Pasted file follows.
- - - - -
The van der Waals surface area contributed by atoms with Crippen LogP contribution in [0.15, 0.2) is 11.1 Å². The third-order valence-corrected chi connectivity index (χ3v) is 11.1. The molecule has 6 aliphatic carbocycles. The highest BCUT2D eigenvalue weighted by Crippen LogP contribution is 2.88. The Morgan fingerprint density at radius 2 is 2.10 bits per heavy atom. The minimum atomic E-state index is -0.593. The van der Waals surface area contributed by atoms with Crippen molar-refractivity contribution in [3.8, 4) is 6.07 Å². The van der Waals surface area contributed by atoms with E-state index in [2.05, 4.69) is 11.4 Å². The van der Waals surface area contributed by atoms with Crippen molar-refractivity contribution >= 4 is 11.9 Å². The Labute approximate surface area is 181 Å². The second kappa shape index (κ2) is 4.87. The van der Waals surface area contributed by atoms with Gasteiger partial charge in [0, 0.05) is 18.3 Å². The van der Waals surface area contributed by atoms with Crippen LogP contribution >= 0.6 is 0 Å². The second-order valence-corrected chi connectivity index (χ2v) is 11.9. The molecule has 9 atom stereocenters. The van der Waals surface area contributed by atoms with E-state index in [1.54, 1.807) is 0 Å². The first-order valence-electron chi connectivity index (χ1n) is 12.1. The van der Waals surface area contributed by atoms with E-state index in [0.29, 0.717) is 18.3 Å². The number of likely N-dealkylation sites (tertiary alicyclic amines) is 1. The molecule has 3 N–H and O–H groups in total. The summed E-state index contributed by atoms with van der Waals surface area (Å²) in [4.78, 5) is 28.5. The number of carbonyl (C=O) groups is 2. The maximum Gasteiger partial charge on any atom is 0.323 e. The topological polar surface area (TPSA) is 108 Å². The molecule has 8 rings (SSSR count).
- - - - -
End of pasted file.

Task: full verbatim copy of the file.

The van der Waals surface area contributed by atoms with Crippen LogP contribution in [0.15, 0.2) is 11.1 Å². The third-order valence-corrected chi connectivity index (χ3v) is 11.1. The molecule has 6 aliphatic carbocycles. The highest BCUT2D eigenvalue weighted by Crippen LogP contribution is 2.88. The Morgan fingerprint density at radius 2 is 2.10 bits per heavy atom. The minimum atomic E-state index is -0.593. The van der Waals surface area contributed by atoms with Crippen molar-refractivity contribution in [3.8, 4) is 6.07 Å². The van der Waals surface area contributed by atoms with E-state index in [2.05, 4.69) is 11.4 Å². The van der Waals surface area contributed by atoms with Crippen molar-refractivity contribution >= 4 is 11.9 Å². The Labute approximate surface area is 181 Å². The second kappa shape index (κ2) is 4.87. The van der Waals surface area contributed by atoms with Gasteiger partial charge in [0, 0.05) is 18.3 Å². The van der Waals surface area contributed by atoms with Crippen LogP contribution >= 0.6 is 0 Å². The second-order valence-corrected chi connectivity index (χ2v) is 11.9. The molecule has 9 atom stereocenters. The van der Waals surface area contributed by atoms with E-state index in [1.54, 1.807) is 0 Å². The first-order valence-electron chi connectivity index (χ1n) is 12.1. The van der Waals surface area contributed by atoms with E-state index in [0.29, 0.717) is 18.3 Å². The number of likely N-dealkylation sites (tertiary alicyclic amines) is 1. The molecule has 3 N–H and O–H groups in total. The summed E-state index contributed by atoms with van der Waals surface area (Å²) in [4.78, 5) is 28.5. The number of carbonyl (C=O) groups is 2. The maximum Gasteiger partial charge on any atom is 0.323 e. The topological polar surface area (TPSA) is 108 Å². The molecule has 8 rings (SSSR count).